Purpose: We evaluate the ability of Artificial Intelligence with automatic classification methods applied to semi-quantitative data from brain 18F-FDG PET/CT to improve the differential diagnosis between Alzheimer Disease (AD) and Mild Cognitive Impairment (MCI). Procedures: We retrospectively analyzed a total of 150 consecutive patients who underwent diagnostic evaluation for suspected AD (n = 67) or MCI (n = 83). All patients received brain 18F-FDG PET/CT according to the international guidelines, and images were analyzed both Qualitatively (QL) and Quantitatively (QN), the latter by a fully automated post-processing software that produced a z score metabolic map of 25 anatomically different cortical regions. A subset of n = 122 cases with a confirmed diagnosis of AD (n = 53) or MDI (n = 69) by 18–24-month clinical follow-up was finally included in the study. Univariate analysis and three automated classification models (classification tree –ClT-, ridge classifier –RC- and linear Support Vector Machine –lSVM-) were considered to estimate the ability of the z scores to discriminate between AD and MCI cases in. Results: The univariate analysis returned 14 areas where the z scores were significantly different between AD and MCI groups, and the classification accuracy ranged between 74.59% and 76.23%, with ClT and RC providing the best results. The best classification strategy consisted of one single split with a cut-off value of ≈ −2.0 on the z score from temporal lateral left area: cases below this threshold were classified as AD and those above the threshold as MCI. Conclusions: Our findings confirm the usefulness of brain 18F-FDG PET/CT QL and QN analyses in differentiating AD from MCI. Moreover, the combined use of automated classifications models can improve the diagnostic process since its use allows identification of a specific hypometabolic area involved in AD cases in respect to MCI. This data improves the traditional 18F-FDG PET/CT image interpretation and the diagnostic assessment of cognitive disorders.

Differential diagnosis of Alzheimer disease vs mild cognitive impairment based on left temporal lateral lobe hypomethabolism on 18F-FDG PET/CT and automated classifiers

Francesco Bianconi;Mario Luca Fravolini;Silvia Cascianelli;Serena Amici;Barbara Palumbo
2022

Abstract

Purpose: We evaluate the ability of Artificial Intelligence with automatic classification methods applied to semi-quantitative data from brain 18F-FDG PET/CT to improve the differential diagnosis between Alzheimer Disease (AD) and Mild Cognitive Impairment (MCI). Procedures: We retrospectively analyzed a total of 150 consecutive patients who underwent diagnostic evaluation for suspected AD (n = 67) or MCI (n = 83). All patients received brain 18F-FDG PET/CT according to the international guidelines, and images were analyzed both Qualitatively (QL) and Quantitatively (QN), the latter by a fully automated post-processing software that produced a z score metabolic map of 25 anatomically different cortical regions. A subset of n = 122 cases with a confirmed diagnosis of AD (n = 53) or MDI (n = 69) by 18–24-month clinical follow-up was finally included in the study. Univariate analysis and three automated classification models (classification tree –ClT-, ridge classifier –RC- and linear Support Vector Machine –lSVM-) were considered to estimate the ability of the z scores to discriminate between AD and MCI cases in. Results: The univariate analysis returned 14 areas where the z scores were significantly different between AD and MCI groups, and the classification accuracy ranged between 74.59% and 76.23%, with ClT and RC providing the best results. The best classification strategy consisted of one single split with a cut-off value of ≈ −2.0 on the z score from temporal lateral left area: cases below this threshold were classified as AD and those above the threshold as MCI. Conclusions: Our findings confirm the usefulness of brain 18F-FDG PET/CT QL and QN analyses in differentiating AD from MCI. Moreover, the combined use of automated classifications models can improve the diagnostic process since its use allows identification of a specific hypometabolic area involved in AD cases in respect to MCI. This data improves the traditional 18F-FDG PET/CT image interpretation and the diagnostic assessment of cognitive disorders.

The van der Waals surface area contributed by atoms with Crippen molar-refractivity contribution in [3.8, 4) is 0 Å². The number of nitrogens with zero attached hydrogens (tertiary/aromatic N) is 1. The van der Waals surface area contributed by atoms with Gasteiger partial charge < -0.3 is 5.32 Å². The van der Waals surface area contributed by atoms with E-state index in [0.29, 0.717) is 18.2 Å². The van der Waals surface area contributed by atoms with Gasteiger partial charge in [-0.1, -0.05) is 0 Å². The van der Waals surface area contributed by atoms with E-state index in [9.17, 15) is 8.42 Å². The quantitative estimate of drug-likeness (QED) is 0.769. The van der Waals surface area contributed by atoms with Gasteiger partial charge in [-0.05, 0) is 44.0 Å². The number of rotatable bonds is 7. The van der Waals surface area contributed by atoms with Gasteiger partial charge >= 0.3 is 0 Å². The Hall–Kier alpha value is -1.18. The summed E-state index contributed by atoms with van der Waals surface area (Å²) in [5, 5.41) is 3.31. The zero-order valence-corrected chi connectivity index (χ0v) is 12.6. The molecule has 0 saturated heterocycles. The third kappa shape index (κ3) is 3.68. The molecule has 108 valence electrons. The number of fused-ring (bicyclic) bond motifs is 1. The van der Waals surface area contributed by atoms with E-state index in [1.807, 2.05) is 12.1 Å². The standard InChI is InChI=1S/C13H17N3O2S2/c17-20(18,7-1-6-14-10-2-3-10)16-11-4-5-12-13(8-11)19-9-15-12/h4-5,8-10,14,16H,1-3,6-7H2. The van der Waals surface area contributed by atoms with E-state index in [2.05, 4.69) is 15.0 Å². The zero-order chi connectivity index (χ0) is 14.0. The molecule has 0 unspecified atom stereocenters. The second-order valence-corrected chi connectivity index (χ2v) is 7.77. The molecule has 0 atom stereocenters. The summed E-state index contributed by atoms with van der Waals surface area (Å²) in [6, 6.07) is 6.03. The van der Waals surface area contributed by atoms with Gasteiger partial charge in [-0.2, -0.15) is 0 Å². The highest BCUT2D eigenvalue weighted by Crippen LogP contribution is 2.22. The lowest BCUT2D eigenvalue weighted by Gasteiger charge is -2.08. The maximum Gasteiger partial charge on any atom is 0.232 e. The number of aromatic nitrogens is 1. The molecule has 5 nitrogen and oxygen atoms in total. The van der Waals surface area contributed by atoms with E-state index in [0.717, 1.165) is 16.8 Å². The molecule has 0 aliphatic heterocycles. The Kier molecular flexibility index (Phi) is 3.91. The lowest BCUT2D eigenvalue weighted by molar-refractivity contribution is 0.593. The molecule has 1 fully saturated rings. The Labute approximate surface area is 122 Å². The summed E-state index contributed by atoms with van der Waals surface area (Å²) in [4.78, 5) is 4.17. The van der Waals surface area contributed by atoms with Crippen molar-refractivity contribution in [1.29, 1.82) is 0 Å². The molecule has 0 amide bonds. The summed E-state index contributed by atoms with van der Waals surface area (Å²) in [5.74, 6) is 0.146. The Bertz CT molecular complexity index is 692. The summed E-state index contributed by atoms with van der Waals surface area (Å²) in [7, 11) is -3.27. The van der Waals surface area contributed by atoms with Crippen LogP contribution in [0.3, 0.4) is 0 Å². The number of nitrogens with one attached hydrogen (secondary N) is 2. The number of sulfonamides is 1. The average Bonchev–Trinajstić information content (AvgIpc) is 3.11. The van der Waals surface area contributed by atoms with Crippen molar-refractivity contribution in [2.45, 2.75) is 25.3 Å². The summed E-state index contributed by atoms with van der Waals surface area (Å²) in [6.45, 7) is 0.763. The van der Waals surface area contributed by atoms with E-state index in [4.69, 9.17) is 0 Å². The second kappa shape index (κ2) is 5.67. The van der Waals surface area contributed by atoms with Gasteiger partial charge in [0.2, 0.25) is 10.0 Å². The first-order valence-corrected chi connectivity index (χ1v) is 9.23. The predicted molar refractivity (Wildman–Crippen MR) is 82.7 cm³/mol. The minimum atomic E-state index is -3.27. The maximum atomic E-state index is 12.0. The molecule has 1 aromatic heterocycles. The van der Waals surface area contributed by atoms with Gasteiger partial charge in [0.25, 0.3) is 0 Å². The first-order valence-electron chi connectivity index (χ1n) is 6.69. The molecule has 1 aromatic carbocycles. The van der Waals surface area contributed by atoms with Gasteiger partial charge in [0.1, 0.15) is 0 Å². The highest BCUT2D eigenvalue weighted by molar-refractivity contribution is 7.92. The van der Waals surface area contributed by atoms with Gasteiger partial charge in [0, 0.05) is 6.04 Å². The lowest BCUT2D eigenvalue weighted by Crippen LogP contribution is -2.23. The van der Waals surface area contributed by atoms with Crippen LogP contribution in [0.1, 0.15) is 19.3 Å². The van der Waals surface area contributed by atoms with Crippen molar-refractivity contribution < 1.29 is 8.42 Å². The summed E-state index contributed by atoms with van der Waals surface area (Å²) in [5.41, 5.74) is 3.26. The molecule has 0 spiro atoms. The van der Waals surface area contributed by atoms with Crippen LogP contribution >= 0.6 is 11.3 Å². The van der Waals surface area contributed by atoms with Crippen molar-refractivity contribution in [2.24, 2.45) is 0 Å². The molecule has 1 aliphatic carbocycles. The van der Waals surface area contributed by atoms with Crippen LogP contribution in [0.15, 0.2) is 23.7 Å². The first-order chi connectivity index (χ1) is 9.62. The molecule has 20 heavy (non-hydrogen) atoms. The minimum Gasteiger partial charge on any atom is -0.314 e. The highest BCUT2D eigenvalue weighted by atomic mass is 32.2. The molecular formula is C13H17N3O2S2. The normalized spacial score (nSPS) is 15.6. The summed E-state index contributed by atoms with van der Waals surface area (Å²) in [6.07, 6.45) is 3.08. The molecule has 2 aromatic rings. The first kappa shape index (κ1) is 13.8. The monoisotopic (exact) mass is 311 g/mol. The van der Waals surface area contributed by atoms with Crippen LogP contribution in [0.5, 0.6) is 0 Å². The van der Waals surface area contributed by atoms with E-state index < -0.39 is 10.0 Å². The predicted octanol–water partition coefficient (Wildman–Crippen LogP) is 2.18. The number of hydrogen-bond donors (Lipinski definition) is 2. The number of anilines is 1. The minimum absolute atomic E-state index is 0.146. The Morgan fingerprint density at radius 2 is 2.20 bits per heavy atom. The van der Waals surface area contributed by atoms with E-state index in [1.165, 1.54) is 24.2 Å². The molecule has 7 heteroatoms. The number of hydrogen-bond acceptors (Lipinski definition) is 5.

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Utilizza questo identificativo per citare o creare un link a questo documento: https://hdl.handle.net/11391/1533213
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